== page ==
The latest allegations against former national security adviser Michael Flynn involving secret deals with Turkey open up some new vistas in the Mueller investigation of possible collusion between the Trump campaign and various Russian interests. For one thing, Flynn is now in so much trouble that he might more easily roll over on his former colleagues, giving Mueller information on them in order to save his own skin. For another, it shows Flynn as being so out of control that maybe he did something with respect to Russia that explains Trump’s panic-stricken firing of James Comey, as Christian Farias suggests.
But before we just add the Turkey story to a long list of curious things that may or may not lead to a crisis of the Trump presidency, we should reflect on Flynn’s behavior as an outrageous incident in itself. After Trump named Flynn his top national security adviser, and possibly after Trump took office, it is alleged that Flynn and his son conspired with the government of Turkey to represent its interests for somewhere in the neighborhood of $15 million in cold, hard cash. This representation apparently continued a long-standing arrangement, but was escalated into new territory, including a proposed kidnapping and deportation of exiled Turkish cleric and opposition figure Fethullah Gulen.
If these allegations are true, then we should all for a moment forget about what other misconduct by Flynn it leads to, or whether or not it ultimately helps Mueller figure out what Trump and other members of his campaign and administration were doing with the Russians.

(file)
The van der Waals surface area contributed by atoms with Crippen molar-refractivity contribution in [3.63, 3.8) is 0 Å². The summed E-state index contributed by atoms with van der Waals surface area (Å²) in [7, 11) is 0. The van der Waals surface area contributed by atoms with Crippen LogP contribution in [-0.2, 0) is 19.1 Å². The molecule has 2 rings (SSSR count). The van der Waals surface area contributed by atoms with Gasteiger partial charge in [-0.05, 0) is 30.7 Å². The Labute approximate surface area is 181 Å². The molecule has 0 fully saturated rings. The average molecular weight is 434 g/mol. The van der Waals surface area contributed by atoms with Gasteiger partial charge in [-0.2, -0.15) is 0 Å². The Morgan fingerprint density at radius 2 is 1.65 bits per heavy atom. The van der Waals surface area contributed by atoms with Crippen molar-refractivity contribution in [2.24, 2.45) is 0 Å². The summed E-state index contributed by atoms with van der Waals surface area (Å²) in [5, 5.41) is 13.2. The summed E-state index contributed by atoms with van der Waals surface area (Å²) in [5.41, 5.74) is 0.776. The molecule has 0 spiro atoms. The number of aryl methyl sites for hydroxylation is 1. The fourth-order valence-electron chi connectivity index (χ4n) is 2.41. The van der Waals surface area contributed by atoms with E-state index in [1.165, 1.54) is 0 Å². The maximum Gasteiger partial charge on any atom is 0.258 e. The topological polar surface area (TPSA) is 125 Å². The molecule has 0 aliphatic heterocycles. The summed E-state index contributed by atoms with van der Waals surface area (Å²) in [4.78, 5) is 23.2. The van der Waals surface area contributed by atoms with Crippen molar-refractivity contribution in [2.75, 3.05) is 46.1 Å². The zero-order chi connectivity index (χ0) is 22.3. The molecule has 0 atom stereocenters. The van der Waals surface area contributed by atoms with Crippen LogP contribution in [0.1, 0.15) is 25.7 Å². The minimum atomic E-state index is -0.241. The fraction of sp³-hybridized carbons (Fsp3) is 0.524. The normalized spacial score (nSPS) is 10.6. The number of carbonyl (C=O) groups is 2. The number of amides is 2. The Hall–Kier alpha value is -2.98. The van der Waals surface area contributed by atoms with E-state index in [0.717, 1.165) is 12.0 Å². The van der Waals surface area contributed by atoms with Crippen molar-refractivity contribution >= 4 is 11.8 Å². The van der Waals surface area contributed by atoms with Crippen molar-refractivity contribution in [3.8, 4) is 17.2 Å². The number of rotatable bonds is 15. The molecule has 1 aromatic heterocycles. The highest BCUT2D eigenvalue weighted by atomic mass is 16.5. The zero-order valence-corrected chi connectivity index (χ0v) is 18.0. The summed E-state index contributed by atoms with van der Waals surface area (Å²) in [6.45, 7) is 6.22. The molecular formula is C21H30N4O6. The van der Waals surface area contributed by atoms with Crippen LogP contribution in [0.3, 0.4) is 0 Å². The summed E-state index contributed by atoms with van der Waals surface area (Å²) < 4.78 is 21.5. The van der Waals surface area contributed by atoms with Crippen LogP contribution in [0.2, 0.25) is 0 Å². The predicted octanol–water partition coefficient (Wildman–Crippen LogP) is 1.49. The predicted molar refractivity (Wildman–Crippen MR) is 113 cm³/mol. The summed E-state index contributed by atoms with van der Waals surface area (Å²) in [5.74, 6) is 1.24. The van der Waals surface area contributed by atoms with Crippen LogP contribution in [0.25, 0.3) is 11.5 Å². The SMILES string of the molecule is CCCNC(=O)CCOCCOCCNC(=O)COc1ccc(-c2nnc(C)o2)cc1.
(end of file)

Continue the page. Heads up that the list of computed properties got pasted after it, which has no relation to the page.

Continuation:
It would be the most shocking example of high-level White House (or White House transition) corruption since Vice-President Spiro Agnew was forced to resign after he got caught accepting kickbacks from Maryland road contractors in his office in the White House.
The Agnew scandal is largely forgotten, partly because he cut a plea deal and the full story didn’t come out for years, and partly because it was obscured by the Watergate scandal and Nixon resignation that soon ensued (and that Agnew’s resignation may have enabled by removing from the succession someone Democrats feared and hated even more than Nixon).
But in Flynn’s case, if the allegations are proved to be true, the scandal would not so much resemble Watergate as Teapot Dome (the 1920s scandal that took down former Interior Secretary Albert Fall for selling public oil leases), but with a dash of treason. That a presidential national security adviser would sell his influence to a foreign government so quickly and cheaply is a very big deal, which we need to linger over before returning to the rest of the issues Mueller is investigating.